It was early August and I was high in Smokies, hiking to the roof of Great Smoky Mountains National Park, when I came first across a dazzling patch of bright yellow flowers, and then around the corner a pocket of blood-red flowers.
Even though they were past their prime and on the wane, the wildflowers were still electrifying, standing out brightly against the forest's dense, dark-green understory. The first flower patch perhaps featured wide-leaved sunflowers or Cut-leaf coneflowers, bobbing in the wind on their long, slendor stalks, enjoying their last hurrah, while the red petals around the corner surely had to be Crimson Monarda, aka bee-balm.
Sometimes it's so easy to take wildflowers for granted, as just another daub or two of red, blue, yellow, orange or white in the parks. But there are purists who search the landscapes for wildflowers as feverishly as birders focus in the forest canopies for flashes of color in flight.
With spring well under way in eastern parts of the country, it's not too early to begin looking for the first pastel brushstrokes in Great Smoky, Shenandoah National Park, or along the Blue Ridge Parkway. With that in mind, here's a quick primer on those parks and their wildflowers.
Along the parkway the spring flower season basically runs from April well into May. Not surprisingly, it brings heavy traffic to the parkway, which winds 469 wonderful miles through the rumpled and forested Appalachian Range from Shenandoah to the Smokies.
This is the time when dogwoods, redbuds, mountain laurel, serviceberrys, flame azaleas, rhododendrons, and many other blooming shrubs and flowers are at their scenic best. Blooming vegetation of one sort or another is evident throughout the summer.
Of course, different species bloom at different intervals, and a 1,000-foot difference in elevation is equal to about a week’s difference in flowering. And don't worry if you can't schedule a spring trip to the parkway to search for flowers, as something is blooming throughout not just the summer months but through October, too.
Traveler tips, no extra charge: Craggy Gardens (mile 364, about 17 miles northeast of Asheville, North Carolina) is a great place to visit, especially in mid-June when the Catawba rhododendrons are at their peak. Traveling on weekdays helps to avoid the heavy traffic during the spring flower season on the parkway.
With more than 1,600 species of flowering plants, some refer to Great Smoky as "Wildflower National Park." It's not really surprising, as you often can find color in various corners of the park as long as snow isn't covering the ground.
This colorful feast is a major reason why many visitors return to the park year after year. Already Spicebush likely has bloomed, and spring-beauties and bloodroot can't be far behind. Azaleas, rhododendrons, dogwoods, and laurels are just a few of the many tree, shrub, and flower species that contribute to seasonal displays that are especially pretty from mid-April to about mid-July.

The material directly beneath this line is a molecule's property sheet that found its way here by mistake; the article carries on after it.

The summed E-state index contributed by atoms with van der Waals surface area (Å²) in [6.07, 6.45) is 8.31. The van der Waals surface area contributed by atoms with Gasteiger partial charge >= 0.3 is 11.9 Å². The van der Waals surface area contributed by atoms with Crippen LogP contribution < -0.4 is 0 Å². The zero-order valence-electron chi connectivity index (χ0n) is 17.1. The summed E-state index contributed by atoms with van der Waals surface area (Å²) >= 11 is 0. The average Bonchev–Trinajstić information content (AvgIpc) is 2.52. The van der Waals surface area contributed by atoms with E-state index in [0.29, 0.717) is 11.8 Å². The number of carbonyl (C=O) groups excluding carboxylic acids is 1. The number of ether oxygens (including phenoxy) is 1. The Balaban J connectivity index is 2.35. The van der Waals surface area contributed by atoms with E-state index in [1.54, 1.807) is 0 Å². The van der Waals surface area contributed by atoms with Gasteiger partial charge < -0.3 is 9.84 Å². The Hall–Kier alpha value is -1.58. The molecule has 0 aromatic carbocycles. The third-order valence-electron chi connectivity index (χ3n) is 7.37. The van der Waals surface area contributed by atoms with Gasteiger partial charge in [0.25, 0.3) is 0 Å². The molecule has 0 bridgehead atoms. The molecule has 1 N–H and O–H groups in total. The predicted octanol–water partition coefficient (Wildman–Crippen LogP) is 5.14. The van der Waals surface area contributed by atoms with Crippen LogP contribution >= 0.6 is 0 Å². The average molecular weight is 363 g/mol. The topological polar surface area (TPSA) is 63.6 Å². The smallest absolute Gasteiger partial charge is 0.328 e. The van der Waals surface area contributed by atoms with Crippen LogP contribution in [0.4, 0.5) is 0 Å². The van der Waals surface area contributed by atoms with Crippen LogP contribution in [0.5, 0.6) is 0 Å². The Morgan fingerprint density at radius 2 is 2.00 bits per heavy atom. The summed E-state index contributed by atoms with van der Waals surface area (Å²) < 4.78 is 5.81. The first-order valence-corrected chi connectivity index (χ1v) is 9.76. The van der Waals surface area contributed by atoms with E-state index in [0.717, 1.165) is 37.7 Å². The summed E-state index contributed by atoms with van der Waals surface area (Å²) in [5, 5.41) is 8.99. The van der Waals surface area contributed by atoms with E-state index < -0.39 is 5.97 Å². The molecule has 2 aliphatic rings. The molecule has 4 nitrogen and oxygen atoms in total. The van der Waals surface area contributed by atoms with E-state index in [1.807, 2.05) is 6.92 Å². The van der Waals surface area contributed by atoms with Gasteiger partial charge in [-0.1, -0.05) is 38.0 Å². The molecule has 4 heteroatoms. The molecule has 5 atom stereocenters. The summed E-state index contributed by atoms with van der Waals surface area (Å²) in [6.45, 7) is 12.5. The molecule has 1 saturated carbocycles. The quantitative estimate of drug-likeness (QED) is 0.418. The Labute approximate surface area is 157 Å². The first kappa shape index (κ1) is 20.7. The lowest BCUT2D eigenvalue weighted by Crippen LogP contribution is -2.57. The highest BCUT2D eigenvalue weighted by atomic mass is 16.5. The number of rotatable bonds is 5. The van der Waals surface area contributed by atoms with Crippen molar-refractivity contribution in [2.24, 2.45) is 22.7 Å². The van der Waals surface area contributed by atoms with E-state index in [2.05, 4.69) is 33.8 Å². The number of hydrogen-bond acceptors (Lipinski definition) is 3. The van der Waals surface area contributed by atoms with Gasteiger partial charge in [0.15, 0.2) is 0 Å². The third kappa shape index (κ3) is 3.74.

Again, since plants species do not all flower at the same time, seasonality is an important consideration. Spring ephemeral wildflowers, for example, bloom on the deciduous forest floor only from about mid-April to mid-May. This brief period of growth is “sandwiched in” between the onset of spring warmth and the time when trees leaf-out and shade the forest floor.
Mid-June to mid-July, a favorite time for many visitors, brings gorgeous displays of azaleas, rhododendron, and mountain laurel. Shrubs of the heath family also flower at this time on the high-elevation heath balds (aka ‘grassy balds”).
Once summer ebbs, though, the show goes on, although perhaps not quite as impressively. Flowering dogwoods are on display in September, and witch-hazel presents its yellow flowers in October. While the hardwood trees begin to show their oranges, yellows and reds through October and into November, it wouldn't be unusual to find asters still in bloom in November.
Traveler tip: The park's 59th annual Spring Wildflower Pilgrimage is scheduled for April 22-26 this year. Registration is already under way, and runs until April 13. This five-day event features "a variety of wildflower, fauna, and natural history walks, motorcades, photographic tours, art classes, and indoor seminars. Most programs are outdoors in the national park, while indoor offerings are held in various venues throughout Gatlinburg, Tennessee. For more details and to sign up, check out this website. If you don't have time for the pilgrimage, surf over to this site and you'll find a handy list of wildflower walks in the park.
Though not quite as overflowing with wildflowers as Great Smoky, Shenandoah has a more-than-respectable 862 wildflower species for you to look for. Indeed, right about now you should be able to find bloodroot and hepatica unfurling their colors, and violets and large-flowered trillium won't be far behind, according to the park's botanists.
The best places to search for spring wildflowers in Shenandoah would be along the lower reaches of South River, Hughes River, Rose River, and Mill Prong. As the summer wears on, the colors move uphill, making the Skyline Drive and Big Meadows areas good bets to spot a variety of flowers.
And while Great Smoky's wildflower pilgrimage is slated for late April, in Shenandoah the Wildflower Weekend arrives May 9-10 this year. During this weekend you'll be able to attend a workshop on the symbiotic relationship between flowering plants and insects, take a hike in search of Jack-in-the-Pulpit and blue cohosh, and take to the Appalachian Trail with a ranger to look for wild geraniums and wood anemones.
For a complete rundown on the weekend, head over to this site.
Now, keep in mind that it's illegal to collect plants in the national parks, so if you go in search of wildflowers, be sure to pack your camera and lots of flashcards.